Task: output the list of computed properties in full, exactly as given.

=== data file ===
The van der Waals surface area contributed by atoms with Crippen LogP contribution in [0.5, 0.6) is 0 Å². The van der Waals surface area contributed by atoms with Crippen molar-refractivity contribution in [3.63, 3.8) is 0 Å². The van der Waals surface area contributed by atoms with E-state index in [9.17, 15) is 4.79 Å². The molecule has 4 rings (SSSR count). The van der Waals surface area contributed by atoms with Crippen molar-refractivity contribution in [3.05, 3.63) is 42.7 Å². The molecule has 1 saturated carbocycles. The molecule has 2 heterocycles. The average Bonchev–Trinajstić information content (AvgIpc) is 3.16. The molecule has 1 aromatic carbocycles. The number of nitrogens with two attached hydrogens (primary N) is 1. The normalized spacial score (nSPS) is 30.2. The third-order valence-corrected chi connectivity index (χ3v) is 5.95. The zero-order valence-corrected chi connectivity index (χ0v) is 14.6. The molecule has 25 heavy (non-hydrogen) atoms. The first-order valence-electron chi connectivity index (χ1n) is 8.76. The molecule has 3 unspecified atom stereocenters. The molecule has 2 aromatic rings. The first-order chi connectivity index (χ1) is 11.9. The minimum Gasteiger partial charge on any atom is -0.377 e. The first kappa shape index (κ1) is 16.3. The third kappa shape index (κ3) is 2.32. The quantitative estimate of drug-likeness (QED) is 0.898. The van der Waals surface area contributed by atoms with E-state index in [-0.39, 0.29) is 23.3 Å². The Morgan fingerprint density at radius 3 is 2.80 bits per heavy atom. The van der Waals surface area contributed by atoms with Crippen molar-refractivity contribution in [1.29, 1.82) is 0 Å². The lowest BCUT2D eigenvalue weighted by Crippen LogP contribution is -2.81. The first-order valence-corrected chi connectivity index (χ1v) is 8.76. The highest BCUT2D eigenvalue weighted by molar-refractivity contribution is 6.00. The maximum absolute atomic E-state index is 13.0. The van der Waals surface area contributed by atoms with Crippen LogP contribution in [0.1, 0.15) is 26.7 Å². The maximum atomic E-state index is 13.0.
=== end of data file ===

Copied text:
The van der Waals surface area contributed by atoms with Crippen LogP contribution in [0.5, 0.6) is 0 Å². The van der Waals surface area contributed by atoms with Crippen molar-refractivity contribution in [3.63, 3.8) is 0 Å². The van der Waals surface area contributed by atoms with E-state index in [9.17, 15) is 4.79 Å². The molecule has 4 rings (SSSR count). The van der Waals surface area contributed by atoms with Crippen molar-refractivity contribution in [3.05, 3.63) is 42.7 Å². The molecule has 1 saturated carbocycles. The molecule has 2 heterocycles. The average Bonchev–Trinajstić information content (AvgIpc) is 3.16. The molecule has 1 aromatic carbocycles. The number of nitrogens with two attached hydrogens (primary N) is 1. The normalized spacial score (nSPS) is 30.2. The third-order valence-corrected chi connectivity index (χ3v) is 5.95. The zero-order valence-corrected chi connectivity index (χ0v) is 14.6. The molecule has 25 heavy (non-hydrogen) atoms. The first-order valence-electron chi connectivity index (χ1n) is 8.76. The molecule has 3 unspecified atom stereocenters. The molecule has 2 aromatic rings. The first-order chi connectivity index (χ1) is 11.9. The minimum Gasteiger partial charge on any atom is -0.377 e. The first kappa shape index (κ1) is 16.3. The third kappa shape index (κ3) is 2.32. The quantitative estimate of drug-likeness (QED) is 0.898. The van der Waals surface area contributed by atoms with E-state index in [-0.39, 0.29) is 23.3 Å². The Morgan fingerprint density at radius 3 is 2.80 bits per heavy atom. The van der Waals surface area contributed by atoms with Crippen molar-refractivity contribution in [1.29, 1.82) is 0 Å². The lowest BCUT2D eigenvalue weighted by Crippen LogP contribution is -2.81. The first-order valence-corrected chi connectivity index (χ1v) is 8.76. The highest BCUT2D eigenvalue weighted by molar-refractivity contribution is 6.00. The maximum absolute atomic E-state index is 13.0. The van der Waals surface area contributed by atoms with Crippen LogP contribution in [0.1, 0.15) is 26.7 Å². The maximum atomic E-state index is 13.0.